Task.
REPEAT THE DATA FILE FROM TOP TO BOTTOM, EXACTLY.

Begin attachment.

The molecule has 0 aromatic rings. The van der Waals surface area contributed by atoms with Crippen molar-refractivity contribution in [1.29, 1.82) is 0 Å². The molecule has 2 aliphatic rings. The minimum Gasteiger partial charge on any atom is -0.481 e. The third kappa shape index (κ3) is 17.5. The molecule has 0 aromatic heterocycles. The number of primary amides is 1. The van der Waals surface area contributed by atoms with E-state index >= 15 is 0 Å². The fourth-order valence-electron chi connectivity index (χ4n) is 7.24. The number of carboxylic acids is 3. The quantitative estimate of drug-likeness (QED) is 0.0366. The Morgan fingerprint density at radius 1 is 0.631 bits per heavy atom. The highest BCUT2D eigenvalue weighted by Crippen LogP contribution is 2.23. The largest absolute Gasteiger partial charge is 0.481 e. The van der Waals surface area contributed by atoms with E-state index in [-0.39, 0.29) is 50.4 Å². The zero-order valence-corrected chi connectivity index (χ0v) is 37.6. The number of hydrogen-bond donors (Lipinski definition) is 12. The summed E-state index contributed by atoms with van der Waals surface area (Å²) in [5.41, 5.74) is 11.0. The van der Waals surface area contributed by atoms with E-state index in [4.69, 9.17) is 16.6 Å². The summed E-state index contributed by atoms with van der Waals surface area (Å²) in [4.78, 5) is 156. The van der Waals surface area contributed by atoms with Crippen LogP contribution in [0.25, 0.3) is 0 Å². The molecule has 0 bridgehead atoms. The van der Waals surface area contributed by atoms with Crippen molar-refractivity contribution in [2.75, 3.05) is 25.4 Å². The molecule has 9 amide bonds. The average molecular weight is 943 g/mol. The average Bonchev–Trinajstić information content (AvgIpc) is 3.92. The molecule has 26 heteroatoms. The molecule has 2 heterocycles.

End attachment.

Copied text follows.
The molecule has 0 aromatic rings. The van der Waals surface area contributed by atoms with Crippen molar-refractivity contribution in [1.29, 1.82) is 0 Å². The molecule has 2 aliphatic rings. The minimum Gasteiger partial charge on any atom is -0.481 e. The third kappa shape index (κ3) is 17.5. The molecule has 0 aromatic heterocycles. The number of primary amides is 1. The van der Waals surface area contributed by atoms with E-state index >= 15 is 0 Å². The fourth-order valence-electron chi connectivity index (χ4n) is 7.24. The number of carboxylic acids is 3. The quantitative estimate of drug-likeness (QED) is 0.0366. The Morgan fingerprint density at radius 1 is 0.631 bits per heavy atom. The highest BCUT2D eigenvalue weighted by Crippen LogP contribution is 2.23. The largest absolute Gasteiger partial charge is 0.481 e. The van der Waals surface area contributed by atoms with E-state index in [-0.39, 0.29) is 50.4 Å². The zero-order valence-corrected chi connectivity index (χ0v) is 37.6. The number of hydrogen-bond donors (Lipinski definition) is 12. The summed E-state index contributed by atoms with van der Waals surface area (Å²) in [5.41, 5.74) is 11.0. The van der Waals surface area contributed by atoms with E-state index in [4.69, 9.17) is 16.6 Å². The summed E-state index contributed by atoms with van der Waals surface area (Å²) in [4.78, 5) is 156. The van der Waals surface area contributed by atoms with Crippen LogP contribution in [0.25, 0.3) is 0 Å². The molecule has 0 bridgehead atoms. The van der Waals surface area contributed by atoms with Crippen molar-refractivity contribution in [2.75, 3.05) is 25.4 Å². The molecule has 9 amide bonds. The average molecular weight is 943 g/mol. The average Bonchev–Trinajstić information content (AvgIpc) is 3.92. The molecule has 26 heteroatoms. The molecule has 2 heterocycles.